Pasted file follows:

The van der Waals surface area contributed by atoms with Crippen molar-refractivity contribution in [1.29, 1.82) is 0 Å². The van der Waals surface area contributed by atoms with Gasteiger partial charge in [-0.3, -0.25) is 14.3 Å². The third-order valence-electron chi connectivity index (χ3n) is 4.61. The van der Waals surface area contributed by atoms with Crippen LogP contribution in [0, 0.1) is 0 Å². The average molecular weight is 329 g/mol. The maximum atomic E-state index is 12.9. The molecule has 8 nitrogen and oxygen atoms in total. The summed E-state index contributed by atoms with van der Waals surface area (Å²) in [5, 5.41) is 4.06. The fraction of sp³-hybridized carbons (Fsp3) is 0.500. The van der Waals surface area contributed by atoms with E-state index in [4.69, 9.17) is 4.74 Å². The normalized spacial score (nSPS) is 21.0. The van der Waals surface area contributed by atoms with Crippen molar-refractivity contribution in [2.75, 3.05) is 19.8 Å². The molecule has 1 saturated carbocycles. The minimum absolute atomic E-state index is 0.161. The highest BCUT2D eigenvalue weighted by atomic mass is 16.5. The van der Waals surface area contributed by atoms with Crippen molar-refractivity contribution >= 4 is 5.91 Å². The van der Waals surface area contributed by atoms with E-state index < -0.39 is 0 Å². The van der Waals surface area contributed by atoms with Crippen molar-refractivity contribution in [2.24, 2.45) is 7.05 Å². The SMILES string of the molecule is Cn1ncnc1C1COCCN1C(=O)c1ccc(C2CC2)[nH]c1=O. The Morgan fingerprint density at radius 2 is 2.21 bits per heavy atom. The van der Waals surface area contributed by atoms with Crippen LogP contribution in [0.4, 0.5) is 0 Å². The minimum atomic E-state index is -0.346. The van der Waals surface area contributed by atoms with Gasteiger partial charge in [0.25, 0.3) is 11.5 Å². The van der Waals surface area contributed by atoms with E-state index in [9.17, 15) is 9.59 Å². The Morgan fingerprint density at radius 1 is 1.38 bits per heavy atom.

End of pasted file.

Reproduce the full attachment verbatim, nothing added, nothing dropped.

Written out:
The van der Waals surface area contributed by atoms with Crippen molar-refractivity contribution in [1.29, 1.82) is 0 Å². The van der Waals surface area contributed by atoms with Gasteiger partial charge in [-0.3, -0.25) is 14.3 Å². The third-order valence-electron chi connectivity index (χ3n) is 4.61. The van der Waals surface area contributed by atoms with Crippen LogP contribution in [0, 0.1) is 0 Å². The average molecular weight is 329 g/mol. The maximum atomic E-state index is 12.9. The molecule has 8 nitrogen and oxygen atoms in total. The summed E-state index contributed by atoms with van der Waals surface area (Å²) in [5, 5.41) is 4.06. The fraction of sp³-hybridized carbons (Fsp3) is 0.500. The van der Waals surface area contributed by atoms with E-state index in [4.69, 9.17) is 4.74 Å². The normalized spacial score (nSPS) is 21.0. The van der Waals surface area contributed by atoms with Crippen molar-refractivity contribution in [2.75, 3.05) is 19.8 Å². The molecule has 1 saturated carbocycles. The minimum absolute atomic E-state index is 0.161. The highest BCUT2D eigenvalue weighted by atomic mass is 16.5. The van der Waals surface area contributed by atoms with Crippen molar-refractivity contribution >= 4 is 5.91 Å². The van der Waals surface area contributed by atoms with E-state index < -0.39 is 0 Å². The van der Waals surface area contributed by atoms with Crippen molar-refractivity contribution in [2.24, 2.45) is 7.05 Å². The SMILES string of the molecule is Cn1ncnc1C1COCCN1C(=O)c1ccc(C2CC2)[nH]c1=O. The Morgan fingerprint density at radius 2 is 2.21 bits per heavy atom. The van der Waals surface area contributed by atoms with Crippen LogP contribution in [0.4, 0.5) is 0 Å². The minimum atomic E-state index is -0.346. The van der Waals surface area contributed by atoms with Gasteiger partial charge in [0.25, 0.3) is 11.5 Å². The van der Waals surface area contributed by atoms with E-state index in [9.17, 15) is 9.59 Å². The Morgan fingerprint density at radius 1 is 1.38 bits per heavy atom.